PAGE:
It’s recommended that visitors venture to the wall from April through May and from September to November. While it is open in the summer, the popular sections get extremely overcrowded with eager tourists. In the winter, it’s cold and hazardous as ice forms on the stone – but at least it’s quiet! It’s widely believed that the Great Wall of China is the only man-made object visible from space, but this is just a myth.

The Sistine Chapel

Sistine Chapel
Photo by SOPA Images/Getty Images

When in Rome you can’t miss out on visiting the Sistine Chapel. Not only is it steeped in history, but it’s covered in paintings by the incredible artist Michelangelo. There are droves of people who flock there to see the celestial beings.

It’s estimated that five million people a year visit the chapel, equaling to 25,000 people a day. If you decide to put this particular tourist hot-spot on your itinerary, try and go early in the morning, or after 4 pm to avoid the masses. Entry costs just 16 euros (around $18) and is totally worth it – if you don’t mind getting a sore neck.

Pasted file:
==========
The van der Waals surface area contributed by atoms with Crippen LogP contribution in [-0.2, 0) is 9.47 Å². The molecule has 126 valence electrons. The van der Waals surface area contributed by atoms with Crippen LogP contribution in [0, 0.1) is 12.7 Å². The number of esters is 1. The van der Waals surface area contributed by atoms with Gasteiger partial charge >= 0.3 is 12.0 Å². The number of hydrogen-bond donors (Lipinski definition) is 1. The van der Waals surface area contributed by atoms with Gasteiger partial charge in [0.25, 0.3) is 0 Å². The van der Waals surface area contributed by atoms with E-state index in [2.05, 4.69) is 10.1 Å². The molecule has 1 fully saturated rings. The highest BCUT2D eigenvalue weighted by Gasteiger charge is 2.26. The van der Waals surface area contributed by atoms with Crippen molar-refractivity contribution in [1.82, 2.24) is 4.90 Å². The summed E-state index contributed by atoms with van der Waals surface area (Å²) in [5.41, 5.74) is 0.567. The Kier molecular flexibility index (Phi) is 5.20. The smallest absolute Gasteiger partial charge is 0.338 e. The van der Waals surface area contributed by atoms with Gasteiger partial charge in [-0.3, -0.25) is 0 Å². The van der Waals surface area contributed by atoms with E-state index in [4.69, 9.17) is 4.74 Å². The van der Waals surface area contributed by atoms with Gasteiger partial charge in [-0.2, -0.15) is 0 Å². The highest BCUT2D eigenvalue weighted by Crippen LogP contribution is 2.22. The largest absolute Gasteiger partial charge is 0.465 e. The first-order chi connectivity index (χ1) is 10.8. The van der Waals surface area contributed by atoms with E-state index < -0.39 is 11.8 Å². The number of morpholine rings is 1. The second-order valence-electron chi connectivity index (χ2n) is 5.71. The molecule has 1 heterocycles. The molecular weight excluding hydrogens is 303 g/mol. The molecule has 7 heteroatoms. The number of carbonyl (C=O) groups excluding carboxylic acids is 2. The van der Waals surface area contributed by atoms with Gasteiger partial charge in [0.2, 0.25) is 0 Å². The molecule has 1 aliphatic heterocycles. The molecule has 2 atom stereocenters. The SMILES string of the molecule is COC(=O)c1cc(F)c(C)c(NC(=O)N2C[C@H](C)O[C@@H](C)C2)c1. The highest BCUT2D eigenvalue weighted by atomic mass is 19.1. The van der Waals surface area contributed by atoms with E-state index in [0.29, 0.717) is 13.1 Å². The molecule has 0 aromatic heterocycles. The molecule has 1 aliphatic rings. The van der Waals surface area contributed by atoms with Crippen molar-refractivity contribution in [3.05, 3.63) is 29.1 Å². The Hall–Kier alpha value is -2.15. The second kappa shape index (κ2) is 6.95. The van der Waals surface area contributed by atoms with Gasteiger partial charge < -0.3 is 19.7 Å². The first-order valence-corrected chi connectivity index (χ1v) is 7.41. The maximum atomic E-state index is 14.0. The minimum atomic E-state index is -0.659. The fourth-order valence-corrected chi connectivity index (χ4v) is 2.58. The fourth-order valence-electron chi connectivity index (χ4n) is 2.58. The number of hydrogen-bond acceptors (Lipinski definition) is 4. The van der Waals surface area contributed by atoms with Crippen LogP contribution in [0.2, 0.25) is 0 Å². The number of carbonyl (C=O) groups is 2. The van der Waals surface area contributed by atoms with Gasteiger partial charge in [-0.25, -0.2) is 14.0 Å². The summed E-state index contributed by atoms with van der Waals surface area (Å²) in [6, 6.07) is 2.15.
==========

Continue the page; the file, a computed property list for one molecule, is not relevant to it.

The Leaning Tower Of Pisa

Leaning Tower of Pisa
TIZIANA FABI/AFP/Getty Images & Raquel Maria Carbonell Pagola/LightRocket Getty Images

The Leaning Tower of Pisa is a freestanding bell tower of the Italian city. Thanks to its unstable foundation, the building appears tilted at a four-degree angle. Despite the odds, the tower has managed to stay on its feet for centuries.

As far as monuments go, this one doesn’t usually get too overcrowded. However, if you’re looking for an uninterrupted view, then you may want to go elsewhere. Expect to see visitors like the one pictured, happily snapping away for those cheesy “I’m holding up a tower, ma!” snaps. Insider tip: pay the 18 euro fee to climb to the top for extraordinary views of Pisa.